Responsible Fintech Innovation Gets Green Light from Treasury Department

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The excitement among innovative bankers and fintechs was palpable this week as the Treasury Department gave official support to the ongoing digital transformation of lending and financial services.

The 223-page report, “A Financial System That Creates Economic Opportunities: Nonbank Financials, Fintech, and Innovation,” took a very strong position in creating a regulatory framework and environment that promotes innovation within financial services.

“American innovation is a cornerstone of a healthy U.S. economy. Creating a regulatory environment that supports responsible innovation is crucial for economic growth and success, particularly in the financial sector,” said Secretary Steven T. Mnuchin in a press release. “America is a leader in innovation. We must keep pace with industry changes and encourage financial ingenuity to foster the nation’s vibrant financial services and technology sectors.”

That is as about as enthusiastic of an endorsement as you can get from a head of a federal agency, and that was followed by a lengthy breakdown of different components from lending to payments to credit servicing to data aggregation. Of the 80 recommendations in the Treasury report, a few that stood out included:

  • Streamlining the regulatory environment to foster innovation across business models.
  • Modernizing activity-specific regulations: Updating rules to accommodate technological advances such as facilitating service partnerships between banks and nonbank firms and further digitizing the mortgage experience.
  • Reforming regulatory requirements and guidance for technologies like cloud computing, artificial intelligence, and machine learning in the financial services sector.
  • Advancing the harmonization of state licensing and supervision to increase efficiency, particularly for lending and payments companies.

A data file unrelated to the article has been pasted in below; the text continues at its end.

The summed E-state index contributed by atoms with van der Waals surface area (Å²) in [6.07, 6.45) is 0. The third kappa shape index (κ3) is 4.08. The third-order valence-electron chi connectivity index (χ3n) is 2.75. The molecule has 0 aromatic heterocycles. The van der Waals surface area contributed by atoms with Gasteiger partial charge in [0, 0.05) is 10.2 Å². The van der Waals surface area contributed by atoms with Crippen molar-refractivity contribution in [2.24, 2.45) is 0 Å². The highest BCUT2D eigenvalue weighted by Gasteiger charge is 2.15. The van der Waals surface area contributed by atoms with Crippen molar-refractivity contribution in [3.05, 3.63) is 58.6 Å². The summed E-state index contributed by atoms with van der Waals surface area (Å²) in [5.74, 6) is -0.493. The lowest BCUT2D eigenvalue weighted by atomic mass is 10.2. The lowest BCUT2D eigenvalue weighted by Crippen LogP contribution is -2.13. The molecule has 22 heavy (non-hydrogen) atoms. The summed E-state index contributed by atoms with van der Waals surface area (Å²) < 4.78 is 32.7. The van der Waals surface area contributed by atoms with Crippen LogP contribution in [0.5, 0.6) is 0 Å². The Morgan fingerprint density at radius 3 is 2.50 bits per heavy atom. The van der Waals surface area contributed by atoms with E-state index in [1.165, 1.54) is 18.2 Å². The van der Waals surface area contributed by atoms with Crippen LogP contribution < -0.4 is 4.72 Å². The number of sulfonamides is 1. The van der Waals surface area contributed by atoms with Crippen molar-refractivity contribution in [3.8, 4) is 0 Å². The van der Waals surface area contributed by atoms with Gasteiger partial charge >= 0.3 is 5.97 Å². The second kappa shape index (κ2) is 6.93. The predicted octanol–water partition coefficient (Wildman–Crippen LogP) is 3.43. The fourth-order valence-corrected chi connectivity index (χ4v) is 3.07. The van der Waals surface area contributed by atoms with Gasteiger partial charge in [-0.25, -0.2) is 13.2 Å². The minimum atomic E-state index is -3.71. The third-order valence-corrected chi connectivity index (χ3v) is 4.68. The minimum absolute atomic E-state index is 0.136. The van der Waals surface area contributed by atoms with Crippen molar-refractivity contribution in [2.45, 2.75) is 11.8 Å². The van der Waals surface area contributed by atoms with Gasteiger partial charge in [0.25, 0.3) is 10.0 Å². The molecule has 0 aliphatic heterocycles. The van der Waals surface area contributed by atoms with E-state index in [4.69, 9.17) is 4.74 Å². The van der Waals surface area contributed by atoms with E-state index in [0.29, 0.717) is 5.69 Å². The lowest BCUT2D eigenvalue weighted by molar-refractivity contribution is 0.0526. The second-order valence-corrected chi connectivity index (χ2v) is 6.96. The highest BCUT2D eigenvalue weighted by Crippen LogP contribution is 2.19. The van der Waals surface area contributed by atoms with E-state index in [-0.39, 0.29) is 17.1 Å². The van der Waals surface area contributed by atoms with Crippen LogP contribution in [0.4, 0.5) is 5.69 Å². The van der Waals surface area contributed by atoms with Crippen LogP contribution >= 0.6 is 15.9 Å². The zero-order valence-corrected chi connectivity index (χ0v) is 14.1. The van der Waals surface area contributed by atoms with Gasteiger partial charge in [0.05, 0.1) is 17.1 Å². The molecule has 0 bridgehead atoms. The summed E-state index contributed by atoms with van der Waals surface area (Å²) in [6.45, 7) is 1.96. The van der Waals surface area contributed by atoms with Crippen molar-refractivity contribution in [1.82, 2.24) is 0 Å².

• Marketplace Lending: Codifying by Congress of the “valid when made” doctrine and the role of the bank as the “true lender” of loans it makes to better support productive partnerships between banks and newer technology-based firms.
  • Mortgage Lending and Servicing: Promoting changes to accommodate an end-to-end digital mortgage, including acceptance of digital promissory notes, recognition of modern digital notary standards, and automated property appraisals. (Much more on this in an upcoming eO Insights post.)
  • Working with federal and state regulators to design a system functioning like a “regulatory sandbox” that would establish a unified regulatory approach and facilitate coordination and meaningful experimentation with innovative financial services.
  • Reforming procurement rules to allow financial regulators to use other transaction authority for research and development and proof of concept technology projects.

However, the headline in the digital lending space was the recommendation on fintech banking charters: “Moving forward with the Office of the Comptroller of the Currency’s special purpose national bank charter to provide a federal approach to reducing regulatory fragmentation and supporting beneficial business models.”

And this is not just a vision, as the OCC invited fintech companies to apply for special national charters just hours after the report was released. This was lauded across the industry, but with the caveat of maintaining high standards. ABA President and CEO Rob Nichols said in a statement: “Today’s OCC announcement supports a dynamic banking industry where all players must meet the same high standards, face the same regulatory oversight and share the same affirmative responsibility to serve their communities.”

Building Value and Fostering Innovation

As we have covered in past blogs, there is a lot of potential value of developing a uniform, nationwide charter, but know it will be just a part of a promoting a transparent, efficient and customer-friendly financial system that fosters innovation in financial technology within the framework of sound public policy.

However, whether it is worth the effort and expense rather than just developing strong fintech-banking partnership is another question that marketplace lenders and other fintechs will have to address.

Regardless, we believe the industry is in the position to come together and put in place many of the systems and best practices that will drive that system. The report is clearly encouraging an environment to promote this endeavor, but it is up to the industry to demonstrate leadership and move forward, rather than just waiting for regulators to dictate terms.